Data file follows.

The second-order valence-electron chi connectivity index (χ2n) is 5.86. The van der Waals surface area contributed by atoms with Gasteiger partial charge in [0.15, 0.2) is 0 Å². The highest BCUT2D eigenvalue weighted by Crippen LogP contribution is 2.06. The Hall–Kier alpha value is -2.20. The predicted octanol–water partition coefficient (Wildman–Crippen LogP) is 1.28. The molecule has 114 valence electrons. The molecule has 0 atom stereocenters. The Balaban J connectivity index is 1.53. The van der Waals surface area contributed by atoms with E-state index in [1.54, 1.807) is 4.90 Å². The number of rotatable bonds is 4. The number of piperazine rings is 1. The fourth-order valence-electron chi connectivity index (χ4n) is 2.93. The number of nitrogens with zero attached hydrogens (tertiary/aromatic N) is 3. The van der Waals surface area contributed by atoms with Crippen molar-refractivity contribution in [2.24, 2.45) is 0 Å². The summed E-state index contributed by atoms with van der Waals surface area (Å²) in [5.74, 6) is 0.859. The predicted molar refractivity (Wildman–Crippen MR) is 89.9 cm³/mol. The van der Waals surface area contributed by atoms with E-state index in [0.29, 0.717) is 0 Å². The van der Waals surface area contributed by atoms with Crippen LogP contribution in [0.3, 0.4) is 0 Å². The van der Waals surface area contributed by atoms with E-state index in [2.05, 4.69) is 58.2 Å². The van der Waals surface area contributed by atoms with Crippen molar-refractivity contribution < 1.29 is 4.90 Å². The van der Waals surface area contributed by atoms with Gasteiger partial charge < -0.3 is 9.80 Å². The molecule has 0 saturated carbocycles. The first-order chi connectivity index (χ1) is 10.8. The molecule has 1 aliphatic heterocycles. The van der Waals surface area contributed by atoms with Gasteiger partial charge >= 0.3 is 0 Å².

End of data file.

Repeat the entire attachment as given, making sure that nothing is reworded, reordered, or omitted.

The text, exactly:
The second-order valence-electron chi connectivity index (χ2n) is 5.86. The van der Waals surface area contributed by atoms with Gasteiger partial charge in [0.15, 0.2) is 0 Å². The highest BCUT2D eigenvalue weighted by Crippen LogP contribution is 2.06. The Hall–Kier alpha value is -2.20. The predicted octanol–water partition coefficient (Wildman–Crippen LogP) is 1.28. The molecule has 114 valence electrons. The molecule has 0 atom stereocenters. The Balaban J connectivity index is 1.53. The van der Waals surface area contributed by atoms with E-state index in [1.54, 1.807) is 4.90 Å². The number of rotatable bonds is 4. The number of piperazine rings is 1. The fourth-order valence-electron chi connectivity index (χ4n) is 2.93. The number of nitrogens with zero attached hydrogens (tertiary/aromatic N) is 3. The van der Waals surface area contributed by atoms with Crippen molar-refractivity contribution in [2.24, 2.45) is 0 Å². The summed E-state index contributed by atoms with van der Waals surface area (Å²) in [5.74, 6) is 0.859. The predicted molar refractivity (Wildman–Crippen MR) is 89.9 cm³/mol. The van der Waals surface area contributed by atoms with E-state index in [0.29, 0.717) is 0 Å². The van der Waals surface area contributed by atoms with Crippen LogP contribution in [0.3, 0.4) is 0 Å². The van der Waals surface area contributed by atoms with E-state index in [2.05, 4.69) is 58.2 Å². The van der Waals surface area contributed by atoms with Crippen molar-refractivity contribution < 1.29 is 4.90 Å². The van der Waals surface area contributed by atoms with Gasteiger partial charge < -0.3 is 9.80 Å². The molecule has 0 saturated carbocycles. The first-order chi connectivity index (χ1) is 10.8. The molecule has 1 aliphatic heterocycles. The van der Waals surface area contributed by atoms with Gasteiger partial charge >= 0.3 is 0 Å².